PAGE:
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exonerate

[ig-zon-uh-reyt] /ɪgˈzɒn əˌreɪt/
verb (used with object), exonerated, exonerating.
1.
to clear, as of an accusation; free from guilt or blame; exculpate:
He was exonerated from the accusation of cheating.
2.
to relieve, as from an obligation, duty, or task.
Origin of exonerate
late Middle English
1515-1525
1515-25; late Middle English < Latin exonerātus (past participle of exonerāre to unburden, discharge), equivalent to ex- ex-1 + oner- (stem of onus) a burden + -ātus -ate1
Related forms
exoneration, noun
exonerative, adjective
exonerator, noun
unexonerated, adjective
unexonerative, adjective
Can be confused
exculpate, exonerate, inculpate.
Synonyms
1. vindicate. 2. release, discharge, free.
Antonyms
1. blame.
Synonym Study
1. See absolve.
Dictionary.com Unabridged
Based on the Random House Dictionary, © Random House, Inc. 2017.
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Examples from the Web for exoneration
Contemporary Examples
Historical Examples
  • exoneration of landlords for conditions at Greenwood's Rancho.

    The Shirley Letters from California Mines in 1851-52 Louise Amelia Knapp Smith Clappe
  • And as for exoneration—I dont agree with you, and Adrienne doesnt agree.

    Adrienne Toner Anne Douglas Sedgwick
  • There is neither judgment nor exoneration, but merely narration.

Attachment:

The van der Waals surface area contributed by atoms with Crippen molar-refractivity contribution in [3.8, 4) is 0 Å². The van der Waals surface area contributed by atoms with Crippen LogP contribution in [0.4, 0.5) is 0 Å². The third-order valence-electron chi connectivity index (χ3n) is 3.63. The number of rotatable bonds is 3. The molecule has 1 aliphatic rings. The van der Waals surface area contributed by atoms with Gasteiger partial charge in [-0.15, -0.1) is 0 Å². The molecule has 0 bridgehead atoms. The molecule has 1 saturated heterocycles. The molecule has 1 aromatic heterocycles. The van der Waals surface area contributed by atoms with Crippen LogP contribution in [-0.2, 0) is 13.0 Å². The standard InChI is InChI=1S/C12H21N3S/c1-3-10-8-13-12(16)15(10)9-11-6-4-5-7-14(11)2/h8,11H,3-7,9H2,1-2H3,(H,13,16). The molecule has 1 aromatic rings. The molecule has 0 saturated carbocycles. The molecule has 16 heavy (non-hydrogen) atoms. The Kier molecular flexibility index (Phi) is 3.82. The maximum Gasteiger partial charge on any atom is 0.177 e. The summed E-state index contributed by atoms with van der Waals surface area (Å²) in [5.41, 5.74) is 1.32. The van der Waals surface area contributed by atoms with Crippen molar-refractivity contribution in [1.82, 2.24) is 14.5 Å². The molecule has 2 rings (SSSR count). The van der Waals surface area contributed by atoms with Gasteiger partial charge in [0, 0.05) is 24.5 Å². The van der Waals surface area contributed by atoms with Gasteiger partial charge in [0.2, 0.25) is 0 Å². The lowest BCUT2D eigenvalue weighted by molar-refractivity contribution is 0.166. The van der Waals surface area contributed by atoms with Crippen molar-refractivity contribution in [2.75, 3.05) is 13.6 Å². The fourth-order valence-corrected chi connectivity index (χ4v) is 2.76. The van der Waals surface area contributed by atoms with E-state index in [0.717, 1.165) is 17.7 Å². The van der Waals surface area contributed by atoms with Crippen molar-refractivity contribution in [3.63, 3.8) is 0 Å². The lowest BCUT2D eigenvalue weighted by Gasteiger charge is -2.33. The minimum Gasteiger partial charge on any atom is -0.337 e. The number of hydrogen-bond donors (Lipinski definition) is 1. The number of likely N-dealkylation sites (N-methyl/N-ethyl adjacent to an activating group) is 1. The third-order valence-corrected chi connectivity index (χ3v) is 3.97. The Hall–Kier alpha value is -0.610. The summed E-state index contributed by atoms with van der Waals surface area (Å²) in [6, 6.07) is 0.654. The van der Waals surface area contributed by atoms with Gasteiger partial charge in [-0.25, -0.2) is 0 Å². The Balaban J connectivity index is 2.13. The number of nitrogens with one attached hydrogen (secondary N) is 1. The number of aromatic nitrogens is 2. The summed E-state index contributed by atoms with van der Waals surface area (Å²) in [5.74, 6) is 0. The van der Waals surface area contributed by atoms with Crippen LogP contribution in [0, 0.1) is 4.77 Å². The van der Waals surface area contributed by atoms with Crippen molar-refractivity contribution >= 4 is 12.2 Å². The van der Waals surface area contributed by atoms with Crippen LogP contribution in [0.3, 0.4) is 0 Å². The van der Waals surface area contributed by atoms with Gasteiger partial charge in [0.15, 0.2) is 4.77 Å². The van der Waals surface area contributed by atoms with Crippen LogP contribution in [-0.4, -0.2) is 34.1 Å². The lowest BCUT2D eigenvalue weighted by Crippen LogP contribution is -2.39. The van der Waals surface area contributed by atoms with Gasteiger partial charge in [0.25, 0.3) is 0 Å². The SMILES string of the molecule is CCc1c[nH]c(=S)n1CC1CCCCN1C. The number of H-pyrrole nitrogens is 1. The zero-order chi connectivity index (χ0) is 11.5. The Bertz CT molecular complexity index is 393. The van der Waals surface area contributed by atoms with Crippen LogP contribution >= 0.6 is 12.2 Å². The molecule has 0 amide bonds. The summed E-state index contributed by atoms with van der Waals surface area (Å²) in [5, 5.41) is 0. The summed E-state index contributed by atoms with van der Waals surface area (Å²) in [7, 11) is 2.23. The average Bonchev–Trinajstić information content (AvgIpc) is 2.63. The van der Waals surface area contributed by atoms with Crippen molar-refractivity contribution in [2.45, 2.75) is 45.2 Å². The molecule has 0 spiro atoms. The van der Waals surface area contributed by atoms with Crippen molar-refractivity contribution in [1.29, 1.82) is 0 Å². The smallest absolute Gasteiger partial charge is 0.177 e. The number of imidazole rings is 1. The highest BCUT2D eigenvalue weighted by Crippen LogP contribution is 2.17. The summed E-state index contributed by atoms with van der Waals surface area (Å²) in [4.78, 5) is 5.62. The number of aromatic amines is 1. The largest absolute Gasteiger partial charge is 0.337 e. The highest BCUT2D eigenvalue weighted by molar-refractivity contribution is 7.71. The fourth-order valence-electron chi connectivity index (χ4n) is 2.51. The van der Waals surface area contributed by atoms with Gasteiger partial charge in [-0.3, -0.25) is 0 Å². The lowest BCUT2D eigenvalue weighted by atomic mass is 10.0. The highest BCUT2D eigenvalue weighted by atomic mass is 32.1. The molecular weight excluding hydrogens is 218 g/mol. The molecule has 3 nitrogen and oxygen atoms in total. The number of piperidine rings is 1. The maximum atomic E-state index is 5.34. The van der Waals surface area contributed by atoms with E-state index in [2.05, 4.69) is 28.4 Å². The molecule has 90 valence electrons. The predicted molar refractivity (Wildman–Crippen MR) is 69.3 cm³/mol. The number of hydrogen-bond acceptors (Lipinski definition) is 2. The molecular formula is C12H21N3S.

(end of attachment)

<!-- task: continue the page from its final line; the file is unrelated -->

Plays--First Series August Strindberg
  • An official investigation, held at his demand, resulted in his exoneration.

    Myths of the Cherokee James Mooney
  • I'll find this Indian eldorado and your grandfather's exoneration at the same time.

    Ande Trembath

    Matthew Stanley Kemp
  • None of our excuses can be made persuasive enough for exoneration.

    Pieces of Hate Heywood Broun
  • This exoneration was far from satisfying Temple, who conceived that it rather injured than improved his position.

    Benjamin Franklin John Torrey Morse, Jr.
  • I petition that it be examined, and a copy be given me as a safeguard for my exoneration in all particulars.

British Dictionary definitions for exoneration

exonerate

/ɪɡˈzɒnəˌreɪt/
verb (transitive)
1.
to clear or absolve from blame or a criminal charge
2.
to relieve from an obligation or task; exempt
Derived Forms
exoneration, noun
exonerative, adjective
exonerator, noun
Word Origin
C16: from Latin exonerāre to free from a burden, from onus a burden
Collins English Dictionary - Complete & Unabridged 2012 Digital Edition
© William Collins Sons & Co. Ltd. 1979, 1986 © HarperCollins
Publishers 1998, 2000, 2003, 2005, 2006, 2007, 2009, 2012
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Word Origin and History for exoneration
n.

1630s, from Latin exonerationem (nominative exoneratio) "an unloading, lightening," noun of action from past participle stem of exonerare (see exonerate).

exonerate

v.

mid-15c., from Latin exoneratus, past participle of exonerare "remove a burden, discharge, unload," from ex- "off" (see ex-) + onerare "to unload; overload, oppress," from onus (genitive oneris) "burden" (see onus). Related: Exonerated; exonerating.

Online Etymology Dictionary, © 2010 Douglas Harper
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